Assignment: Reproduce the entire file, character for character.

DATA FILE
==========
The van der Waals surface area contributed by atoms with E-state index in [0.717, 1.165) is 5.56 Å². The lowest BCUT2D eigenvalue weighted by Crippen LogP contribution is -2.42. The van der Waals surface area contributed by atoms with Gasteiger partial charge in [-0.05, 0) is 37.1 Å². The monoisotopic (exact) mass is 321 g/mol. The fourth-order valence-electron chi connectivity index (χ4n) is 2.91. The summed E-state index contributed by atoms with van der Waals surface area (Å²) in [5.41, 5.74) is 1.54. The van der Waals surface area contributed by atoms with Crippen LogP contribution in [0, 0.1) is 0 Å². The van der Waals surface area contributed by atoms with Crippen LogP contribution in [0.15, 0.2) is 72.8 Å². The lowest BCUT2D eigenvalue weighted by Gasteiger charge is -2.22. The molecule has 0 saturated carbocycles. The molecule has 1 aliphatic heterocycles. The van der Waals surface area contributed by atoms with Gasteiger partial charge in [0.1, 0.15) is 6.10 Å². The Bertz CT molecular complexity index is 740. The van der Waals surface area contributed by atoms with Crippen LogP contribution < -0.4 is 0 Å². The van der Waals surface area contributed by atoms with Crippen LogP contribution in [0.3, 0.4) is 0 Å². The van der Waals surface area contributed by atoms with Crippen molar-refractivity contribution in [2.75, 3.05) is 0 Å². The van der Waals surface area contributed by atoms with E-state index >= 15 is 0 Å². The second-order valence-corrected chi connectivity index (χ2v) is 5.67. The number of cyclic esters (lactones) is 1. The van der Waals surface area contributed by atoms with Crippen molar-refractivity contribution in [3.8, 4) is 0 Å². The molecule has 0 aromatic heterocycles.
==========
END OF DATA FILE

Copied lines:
The van der Waals surface area contributed by atoms with E-state index in [0.717, 1.165) is 5.56 Å². The lowest BCUT2D eigenvalue weighted by Crippen LogP contribution is -2.42. The van der Waals surface area contributed by atoms with Gasteiger partial charge in [-0.05, 0) is 37.1 Å². The monoisotopic (exact) mass is 321 g/mol. The fourth-order valence-electron chi connectivity index (χ4n) is 2.91. The summed E-state index contributed by atoms with van der Waals surface area (Å²) in [5.41, 5.74) is 1.54. The van der Waals surface area contributed by atoms with Crippen LogP contribution in [0, 0.1) is 0 Å². The van der Waals surface area contributed by atoms with Crippen LogP contribution in [0.15, 0.2) is 72.8 Å². The lowest BCUT2D eigenvalue weighted by Gasteiger charge is -2.22. The molecule has 0 saturated carbocycles. The molecule has 1 aliphatic heterocycles. The van der Waals surface area contributed by atoms with Gasteiger partial charge in [0.1, 0.15) is 6.10 Å². The Bertz CT molecular complexity index is 740. The van der Waals surface area contributed by atoms with Crippen LogP contribution < -0.4 is 0 Å². The van der Waals surface area contributed by atoms with Crippen LogP contribution in [0.3, 0.4) is 0 Å². The van der Waals surface area contributed by atoms with Crippen molar-refractivity contribution in [2.75, 3.05) is 0 Å². The van der Waals surface area contributed by atoms with E-state index >= 15 is 0 Å². The second-order valence-corrected chi connectivity index (χ2v) is 5.67. The number of cyclic esters (lactones) is 1. The van der Waals surface area contributed by atoms with Crippen molar-refractivity contribution in [3.8, 4) is 0 Å². The molecule has 0 aromatic heterocycles.